We slept really well, after both talked bout the good kind of tired legs we were both experiencing. It was a cooler night, the site was perfectly flat, and the stars came out, blanketing the black sky with shimmering white lights.

Bigelow Range, day 1

Sept. 1.
The Call of the Trail comes my way again. This time, I was packed and ready for two whole days before Marcia ( trail name = Auntie Mame) and I headed up toward Kingfield/Stratton to spend three days backpacking a section of the Appalachian Trail that she needed to fill in during her 6 month period of churning up miles on the fabled path.
The Bigelow range is a very familiar place to me, as I have made at least a half dozen previous trips up there, both in winter and summer. The hike is considered by many as the most spectacular high-elevation traverse in Maine outside of Baxter State Park. What made it our final choice was the ability to take just one car, and complete a circuit hike.
We left the house at 9 AM, and finally reached the tiny parking area at the end of the rutted, but passable access road just before 1 PM. Out first mini-challenge was to negotiate the stones placed in the outlet stream, but no problems for us. I reminded myself that here on the left as you head down the path is a great campsite with ample water and a fire ring. Just the thing for some future night arrival. We found a second, “official” campsite just at the point where the signage for the Firewarden’s Trail begins. From there we enjoyed a one mile gradual uphill saunter until we reached the intersection of the Horns Pond Trail, which veers off to the left. I was more than content to follow Mame up on this walk, she was making good progress, and I was off my best a bit.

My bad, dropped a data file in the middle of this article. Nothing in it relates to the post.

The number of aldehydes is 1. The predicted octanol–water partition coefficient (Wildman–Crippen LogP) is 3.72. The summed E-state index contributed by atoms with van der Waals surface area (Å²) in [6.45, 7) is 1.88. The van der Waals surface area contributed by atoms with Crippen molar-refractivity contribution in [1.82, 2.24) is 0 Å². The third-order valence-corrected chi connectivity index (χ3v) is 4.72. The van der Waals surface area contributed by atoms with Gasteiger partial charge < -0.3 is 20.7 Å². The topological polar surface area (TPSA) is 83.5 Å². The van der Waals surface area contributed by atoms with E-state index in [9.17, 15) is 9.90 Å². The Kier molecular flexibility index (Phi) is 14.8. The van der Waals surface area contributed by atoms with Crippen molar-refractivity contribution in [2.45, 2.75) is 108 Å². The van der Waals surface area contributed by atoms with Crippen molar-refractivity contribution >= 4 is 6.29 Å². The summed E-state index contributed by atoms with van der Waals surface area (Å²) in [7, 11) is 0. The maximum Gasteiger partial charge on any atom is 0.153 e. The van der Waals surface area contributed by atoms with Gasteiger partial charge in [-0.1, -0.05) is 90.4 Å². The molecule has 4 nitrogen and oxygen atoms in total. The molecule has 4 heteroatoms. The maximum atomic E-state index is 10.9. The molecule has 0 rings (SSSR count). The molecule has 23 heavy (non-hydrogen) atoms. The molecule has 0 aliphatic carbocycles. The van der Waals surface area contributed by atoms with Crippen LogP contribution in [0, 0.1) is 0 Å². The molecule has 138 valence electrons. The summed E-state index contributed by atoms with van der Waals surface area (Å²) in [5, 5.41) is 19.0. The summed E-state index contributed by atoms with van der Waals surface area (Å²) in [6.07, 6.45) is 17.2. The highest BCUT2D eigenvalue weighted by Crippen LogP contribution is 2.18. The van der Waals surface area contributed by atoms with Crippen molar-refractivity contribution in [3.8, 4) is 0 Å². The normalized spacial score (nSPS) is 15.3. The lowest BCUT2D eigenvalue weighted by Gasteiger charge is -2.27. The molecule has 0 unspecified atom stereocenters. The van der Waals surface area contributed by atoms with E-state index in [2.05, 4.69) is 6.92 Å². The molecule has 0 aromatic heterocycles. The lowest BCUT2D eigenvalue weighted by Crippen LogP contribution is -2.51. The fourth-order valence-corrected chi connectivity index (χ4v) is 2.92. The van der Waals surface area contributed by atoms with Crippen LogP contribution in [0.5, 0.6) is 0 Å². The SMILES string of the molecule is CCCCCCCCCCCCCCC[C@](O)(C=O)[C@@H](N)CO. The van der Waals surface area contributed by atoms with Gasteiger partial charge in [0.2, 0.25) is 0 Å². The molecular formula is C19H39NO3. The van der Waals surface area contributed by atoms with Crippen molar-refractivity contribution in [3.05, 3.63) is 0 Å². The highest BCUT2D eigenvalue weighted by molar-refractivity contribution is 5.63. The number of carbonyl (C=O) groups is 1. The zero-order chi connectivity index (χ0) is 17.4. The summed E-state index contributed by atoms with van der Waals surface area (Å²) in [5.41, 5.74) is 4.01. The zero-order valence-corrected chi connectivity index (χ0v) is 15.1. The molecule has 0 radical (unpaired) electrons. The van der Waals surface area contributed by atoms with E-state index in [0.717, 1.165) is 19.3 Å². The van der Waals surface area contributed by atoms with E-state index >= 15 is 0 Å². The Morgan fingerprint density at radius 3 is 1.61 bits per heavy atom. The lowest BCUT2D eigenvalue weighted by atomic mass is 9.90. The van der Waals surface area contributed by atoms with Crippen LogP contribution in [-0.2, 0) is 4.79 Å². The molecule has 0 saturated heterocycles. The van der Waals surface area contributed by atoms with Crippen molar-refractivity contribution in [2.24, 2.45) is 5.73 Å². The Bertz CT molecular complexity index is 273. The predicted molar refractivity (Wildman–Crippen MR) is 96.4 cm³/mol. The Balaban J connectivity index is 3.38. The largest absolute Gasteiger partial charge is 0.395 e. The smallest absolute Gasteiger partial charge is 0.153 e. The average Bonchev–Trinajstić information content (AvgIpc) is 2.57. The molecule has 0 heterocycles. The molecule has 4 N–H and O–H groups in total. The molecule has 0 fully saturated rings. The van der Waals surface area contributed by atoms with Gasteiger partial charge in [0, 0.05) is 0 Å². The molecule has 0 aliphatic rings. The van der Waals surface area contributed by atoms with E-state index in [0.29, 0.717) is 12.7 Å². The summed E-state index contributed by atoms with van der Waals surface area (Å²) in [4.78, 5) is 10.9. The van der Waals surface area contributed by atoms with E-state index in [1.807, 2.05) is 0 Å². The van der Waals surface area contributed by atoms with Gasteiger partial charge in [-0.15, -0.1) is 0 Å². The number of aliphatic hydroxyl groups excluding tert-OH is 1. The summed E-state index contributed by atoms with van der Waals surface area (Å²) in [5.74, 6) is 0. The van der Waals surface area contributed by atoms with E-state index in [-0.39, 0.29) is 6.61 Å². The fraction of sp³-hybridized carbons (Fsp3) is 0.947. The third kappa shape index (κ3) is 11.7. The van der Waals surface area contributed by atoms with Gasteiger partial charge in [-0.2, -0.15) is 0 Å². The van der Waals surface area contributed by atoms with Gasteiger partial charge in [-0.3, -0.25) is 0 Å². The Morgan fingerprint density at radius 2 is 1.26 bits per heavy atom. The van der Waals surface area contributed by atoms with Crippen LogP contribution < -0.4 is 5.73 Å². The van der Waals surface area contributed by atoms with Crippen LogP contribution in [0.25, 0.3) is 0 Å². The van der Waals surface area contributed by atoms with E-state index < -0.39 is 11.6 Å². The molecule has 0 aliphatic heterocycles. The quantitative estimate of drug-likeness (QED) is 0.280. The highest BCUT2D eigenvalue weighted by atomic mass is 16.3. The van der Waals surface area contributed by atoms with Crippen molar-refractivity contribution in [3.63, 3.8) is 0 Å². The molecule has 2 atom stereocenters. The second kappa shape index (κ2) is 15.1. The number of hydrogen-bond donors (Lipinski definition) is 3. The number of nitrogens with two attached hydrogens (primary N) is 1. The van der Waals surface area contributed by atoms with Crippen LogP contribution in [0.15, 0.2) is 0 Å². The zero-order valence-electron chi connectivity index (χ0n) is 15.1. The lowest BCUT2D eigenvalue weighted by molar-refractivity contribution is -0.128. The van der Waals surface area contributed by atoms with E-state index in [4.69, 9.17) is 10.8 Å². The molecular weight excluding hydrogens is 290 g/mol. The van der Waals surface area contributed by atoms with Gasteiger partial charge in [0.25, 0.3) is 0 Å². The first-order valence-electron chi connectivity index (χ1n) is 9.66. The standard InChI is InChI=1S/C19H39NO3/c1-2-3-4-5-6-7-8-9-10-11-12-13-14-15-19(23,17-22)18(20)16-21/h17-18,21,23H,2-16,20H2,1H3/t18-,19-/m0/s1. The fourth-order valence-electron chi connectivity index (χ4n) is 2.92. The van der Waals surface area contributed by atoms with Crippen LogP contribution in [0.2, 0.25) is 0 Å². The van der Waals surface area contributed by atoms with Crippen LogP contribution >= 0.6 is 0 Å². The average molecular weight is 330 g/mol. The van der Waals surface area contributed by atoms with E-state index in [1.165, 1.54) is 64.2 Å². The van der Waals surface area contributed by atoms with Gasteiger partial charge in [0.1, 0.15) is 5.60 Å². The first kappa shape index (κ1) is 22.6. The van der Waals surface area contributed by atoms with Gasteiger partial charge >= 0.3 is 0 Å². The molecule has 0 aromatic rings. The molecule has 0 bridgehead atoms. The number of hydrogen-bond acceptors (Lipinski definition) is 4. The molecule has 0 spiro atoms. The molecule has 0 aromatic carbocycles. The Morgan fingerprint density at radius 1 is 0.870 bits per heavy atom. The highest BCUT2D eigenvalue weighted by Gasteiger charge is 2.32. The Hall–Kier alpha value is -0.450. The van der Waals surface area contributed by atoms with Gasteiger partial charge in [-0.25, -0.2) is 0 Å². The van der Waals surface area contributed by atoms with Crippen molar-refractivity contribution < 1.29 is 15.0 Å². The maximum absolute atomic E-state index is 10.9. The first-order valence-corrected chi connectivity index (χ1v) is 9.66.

The total distance from the parking area to Avery Peak was approximately 5 miles. We continued on up the Firewarden’s Trail, as it gained more elevation through a beautiful hardwood forest, with water still plentiful in the streams that passed over and near the trail. We soon learned why the FWT is the most direct route up to the Bigelow Ridge, after we passed the Moose Falls tent sites and commenced the last mile of lung busting action. The elevation gain on this trail was about 2700 ft – from around 1300 ft at the parking area to 4088 ft at the peak. I call this section the “Stairway to Heaven”, with hundreds of man made granite steps and twisting stairways, but always up.
I ate some kind of bar on the way up. It must have made a difference, as I was able to take the lead and do the whole last mile without stopping, plodding along, but eventually collapsing at the junction with the AT for a brief wait for Mame to reach me. It was near the top that we saw a father and young son backpacking down. They appeared to be in some world of hurt, as their comments revealed that they bypassed a trip up to Avery Peak, even though it was an unusually clear sky day.